BigCliff 08-12-2009 09:17 AM

Re: Roll cast question
 
Y'all are making this too damn hard. A simple roll cast can work when needing to change angles in moving water (throwing back across the river after letting the fly swing downstream), but direction changes over 30 degrees can be tough.

I think the double spey is most useful for the situation the original post described. Its a little tricky to learn, but you'll find yourself doing it as often as possible once you get it just for the fun of it. Here's the two most important things to remeber: always have at least your fly (if not some leader as well) touching the water before delivering the forward cast, and do not cast over your leader. (doing the latter generally causes tangles.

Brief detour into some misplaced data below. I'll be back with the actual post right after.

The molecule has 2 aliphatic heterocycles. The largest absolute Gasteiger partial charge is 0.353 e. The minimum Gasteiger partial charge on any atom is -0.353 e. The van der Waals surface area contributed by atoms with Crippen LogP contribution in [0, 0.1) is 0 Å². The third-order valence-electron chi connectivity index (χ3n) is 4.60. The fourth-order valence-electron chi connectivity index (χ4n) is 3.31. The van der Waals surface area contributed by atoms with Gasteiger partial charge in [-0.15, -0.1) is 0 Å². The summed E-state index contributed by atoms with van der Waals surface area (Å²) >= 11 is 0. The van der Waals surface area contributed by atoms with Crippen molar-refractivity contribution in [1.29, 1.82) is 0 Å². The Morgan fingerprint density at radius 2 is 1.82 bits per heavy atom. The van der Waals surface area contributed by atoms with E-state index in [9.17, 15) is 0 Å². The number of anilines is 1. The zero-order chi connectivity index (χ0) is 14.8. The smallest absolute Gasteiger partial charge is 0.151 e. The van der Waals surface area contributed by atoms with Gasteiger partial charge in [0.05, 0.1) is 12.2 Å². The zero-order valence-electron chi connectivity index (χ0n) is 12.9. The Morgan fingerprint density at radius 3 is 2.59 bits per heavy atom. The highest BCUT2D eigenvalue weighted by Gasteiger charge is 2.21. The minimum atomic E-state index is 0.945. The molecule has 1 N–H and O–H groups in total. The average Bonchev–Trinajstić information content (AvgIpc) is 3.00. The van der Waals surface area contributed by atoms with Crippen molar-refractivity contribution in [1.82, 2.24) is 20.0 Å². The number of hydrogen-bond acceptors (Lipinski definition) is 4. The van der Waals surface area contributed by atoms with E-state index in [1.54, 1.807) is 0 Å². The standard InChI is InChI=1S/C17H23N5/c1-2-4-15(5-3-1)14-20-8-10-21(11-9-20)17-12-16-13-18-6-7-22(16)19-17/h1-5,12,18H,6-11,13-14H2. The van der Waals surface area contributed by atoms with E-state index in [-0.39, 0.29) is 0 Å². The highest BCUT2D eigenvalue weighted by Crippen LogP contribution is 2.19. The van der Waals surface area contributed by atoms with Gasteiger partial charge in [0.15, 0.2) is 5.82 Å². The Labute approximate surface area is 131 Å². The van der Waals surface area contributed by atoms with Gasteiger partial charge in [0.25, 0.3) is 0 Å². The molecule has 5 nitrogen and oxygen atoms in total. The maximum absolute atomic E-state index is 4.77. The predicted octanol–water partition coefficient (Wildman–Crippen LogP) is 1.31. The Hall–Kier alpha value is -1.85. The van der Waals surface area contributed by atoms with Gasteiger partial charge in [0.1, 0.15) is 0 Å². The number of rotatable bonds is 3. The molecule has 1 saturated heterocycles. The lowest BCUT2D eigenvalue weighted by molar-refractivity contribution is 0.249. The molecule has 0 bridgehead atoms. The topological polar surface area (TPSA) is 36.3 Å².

You may find it easier to use your non-rod hand to the butt of the rod to add a little more snap to your stroke. I frequently use the technique with my 9' 4wt and can throw 70' with little backcast room.

randyflycaster 08-12-2009 09:48 AM

Re: Roll cast question
 
For me one of the biggest problems with roll casting is maintaining line tension, or keeping slack out of the line. To help me do this I use my finger to hold the line against the rod handle. When I stop the rod at the end of the forward cast I release the line. Also, I begin my forward cast just before my fly stops moving. I want my loop to be in the shape of an oval (or a D-loop.) If I wait to long my line loses the shape.

Randy

cb 08-12-2009 11:01 AM

Re: Roll cast question
 
Quote: